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NYC train engineer in 'daze' just before crash

Tim Fleischer reports from the Bronx
December 3, 2013 12:00:00 AM PST
An engineer whose speeding New York City train ran off the rails along a curve, killing four people and injuring more than 60, experienced a nod or "a daze" just before the wreck, an attorney said.

Attorney Jeffrey Chartier accompanied engineer William Rockefeller to his interview with National Transportation Safety Board investigators Tuesday and described the account Rockefeller gave.

Rockefeller, 46, had an experience almost like road fatigue or the phenomenon sometimes called highway hypnosis, Chartier said, but couldn't say how long it lasted.

When he realized he had zoned-out, he "snapped-back," but it was too late. NTSB investigators said the train was going 82 mph as it entered a 30 mph turn Sunday morning and ran off the track in the Bronx.

"You've got a good guy and an accident," he said. "A terrible accident is what it is."

What Rockefeller remembers is "operating the train, coming to a section where the track was still clear - then, all of a sudden, feeling something was wrong and hitting the brakes," Chartier said. "He felt something was not right, and he hit the brakes."

NTSB member Earl Weener said it was too soon to say whether the accident was caused by human error. Investigators have found no problems with the train's brakes or rail signals. Alcohol tests on the train's crew members were negative, and investigators were awaiting the results of drug tests, the NTSB said.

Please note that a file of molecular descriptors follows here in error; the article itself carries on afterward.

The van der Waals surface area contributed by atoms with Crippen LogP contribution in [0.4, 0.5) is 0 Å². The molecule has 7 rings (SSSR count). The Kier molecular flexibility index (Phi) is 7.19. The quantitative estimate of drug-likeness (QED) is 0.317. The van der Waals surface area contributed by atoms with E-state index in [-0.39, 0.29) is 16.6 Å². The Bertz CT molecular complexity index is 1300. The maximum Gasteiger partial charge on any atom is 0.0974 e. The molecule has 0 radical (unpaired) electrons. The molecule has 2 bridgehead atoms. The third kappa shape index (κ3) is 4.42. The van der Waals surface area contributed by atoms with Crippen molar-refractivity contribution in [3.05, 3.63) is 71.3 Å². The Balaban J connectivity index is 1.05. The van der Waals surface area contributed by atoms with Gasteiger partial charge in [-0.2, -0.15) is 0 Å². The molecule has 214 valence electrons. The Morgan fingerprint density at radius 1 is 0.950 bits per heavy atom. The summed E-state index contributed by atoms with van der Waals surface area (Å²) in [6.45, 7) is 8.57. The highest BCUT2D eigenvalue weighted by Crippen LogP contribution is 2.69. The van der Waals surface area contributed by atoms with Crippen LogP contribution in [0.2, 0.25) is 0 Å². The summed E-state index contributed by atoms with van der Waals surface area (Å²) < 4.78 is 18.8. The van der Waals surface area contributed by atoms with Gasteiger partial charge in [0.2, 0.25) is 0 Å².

On the day of the crash, Rockefeller was on the second day of a five-day work week, reporting at 5:04 a.m. after a typical nine-hour shift the day before, Weener said. According to Chartier, Rockefeller had gotten "a proper amount of sleep," having gone to bed at 8:30 the previous night to wake up at 3:30 a.m. for his shift.

Rockefeller is currently on unpaid leave, according to the MTA. The NTSB has completed its interview with Rockefeller, and sources told WABC-TV that it left some investigators in tears over Rockefeller's profound grief for the families of the victims.

Rockefeller has worked for the railroad for 15 years and has been an engineer for 10, Weener said.

Meanwhile, Joseph Szabo, head of the Federal Railroad Administration, said in a letter Tuesday that his administration and the U.S. Transportation Department "have serious concerns" following Sunday's accident and three others that occurred in New York and Connecticut from May through July.

Szabo noted that a federal team has been working closely with Metro-North Railroad and the Metropolitan Transportation Authority, but said "immediate corrective action is imperative."

WABC-TV and The Associated Press contributed to this report.

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